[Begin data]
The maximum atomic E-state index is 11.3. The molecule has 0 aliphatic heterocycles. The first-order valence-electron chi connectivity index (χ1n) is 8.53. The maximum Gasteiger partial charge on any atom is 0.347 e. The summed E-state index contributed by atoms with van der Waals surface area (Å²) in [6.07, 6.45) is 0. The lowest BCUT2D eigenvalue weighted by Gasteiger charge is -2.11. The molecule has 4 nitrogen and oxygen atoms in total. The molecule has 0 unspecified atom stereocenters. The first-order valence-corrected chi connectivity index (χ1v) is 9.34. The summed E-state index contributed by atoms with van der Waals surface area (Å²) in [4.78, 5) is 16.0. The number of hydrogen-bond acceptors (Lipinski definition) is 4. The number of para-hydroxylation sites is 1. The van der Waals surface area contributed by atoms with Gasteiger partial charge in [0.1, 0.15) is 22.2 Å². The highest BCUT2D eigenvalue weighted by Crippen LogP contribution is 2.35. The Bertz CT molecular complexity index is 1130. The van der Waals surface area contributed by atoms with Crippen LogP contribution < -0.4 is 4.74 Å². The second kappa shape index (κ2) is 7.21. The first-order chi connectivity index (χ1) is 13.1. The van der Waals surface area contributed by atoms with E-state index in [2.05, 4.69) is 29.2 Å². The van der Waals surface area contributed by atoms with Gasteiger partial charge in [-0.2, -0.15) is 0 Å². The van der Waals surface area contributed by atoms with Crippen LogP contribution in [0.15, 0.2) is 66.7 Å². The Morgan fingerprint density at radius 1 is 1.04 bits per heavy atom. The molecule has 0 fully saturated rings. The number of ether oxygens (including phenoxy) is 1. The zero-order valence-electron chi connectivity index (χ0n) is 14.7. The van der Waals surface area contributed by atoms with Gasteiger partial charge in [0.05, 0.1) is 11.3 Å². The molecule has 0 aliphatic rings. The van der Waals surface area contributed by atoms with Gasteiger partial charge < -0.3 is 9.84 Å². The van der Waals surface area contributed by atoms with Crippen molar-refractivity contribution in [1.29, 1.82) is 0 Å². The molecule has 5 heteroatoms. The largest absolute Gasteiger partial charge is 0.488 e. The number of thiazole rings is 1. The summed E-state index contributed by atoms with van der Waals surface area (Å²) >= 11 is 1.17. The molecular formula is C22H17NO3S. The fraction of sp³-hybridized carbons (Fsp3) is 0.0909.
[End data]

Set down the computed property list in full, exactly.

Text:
The maximum atomic E-state index is 11.3. The molecule has 0 aliphatic heterocycles. The first-order valence-electron chi connectivity index (χ1n) is 8.53. The maximum Gasteiger partial charge on any atom is 0.347 e. The summed E-state index contributed by atoms with van der Waals surface area (Å²) in [6.07, 6.45) is 0. The lowest BCUT2D eigenvalue weighted by Gasteiger charge is -2.11. The molecule has 4 nitrogen and oxygen atoms in total. The molecule has 0 unspecified atom stereocenters. The first-order valence-corrected chi connectivity index (χ1v) is 9.34. The summed E-state index contributed by atoms with van der Waals surface area (Å²) in [4.78, 5) is 16.0. The number of hydrogen-bond acceptors (Lipinski definition) is 4. The number of para-hydroxylation sites is 1. The van der Waals surface area contributed by atoms with Gasteiger partial charge in [0.1, 0.15) is 22.2 Å². The highest BCUT2D eigenvalue weighted by Crippen LogP contribution is 2.35. The Bertz CT molecular complexity index is 1130. The van der Waals surface area contributed by atoms with Crippen LogP contribution < -0.4 is 4.74 Å². The second kappa shape index (κ2) is 7.21. The first-order chi connectivity index (χ1) is 13.1. The van der Waals surface area contributed by atoms with E-state index in [2.05, 4.69) is 29.2 Å². The van der Waals surface area contributed by atoms with Gasteiger partial charge in [-0.2, -0.15) is 0 Å². The van der Waals surface area contributed by atoms with Crippen LogP contribution in [0.15, 0.2) is 66.7 Å². The Morgan fingerprint density at radius 1 is 1.04 bits per heavy atom. The molecule has 0 fully saturated rings. The number of ether oxygens (including phenoxy) is 1. The zero-order valence-electron chi connectivity index (χ0n) is 14.7. The van der Waals surface area contributed by atoms with Gasteiger partial charge in [0.05, 0.1) is 11.3 Å². The molecule has 0 aliphatic rings. The van der Waals surface area contributed by atoms with Gasteiger partial charge < -0.3 is 9.84 Å². The van der Waals surface area contributed by atoms with Crippen molar-refractivity contribution in [1.29, 1.82) is 0 Å². The molecule has 5 heteroatoms. The largest absolute Gasteiger partial charge is 0.488 e. The number of thiazole rings is 1. The summed E-state index contributed by atoms with van der Waals surface area (Å²) >= 11 is 1.17. The molecular formula is C22H17NO3S. The fraction of sp³-hybridized carbons (Fsp3) is 0.0909.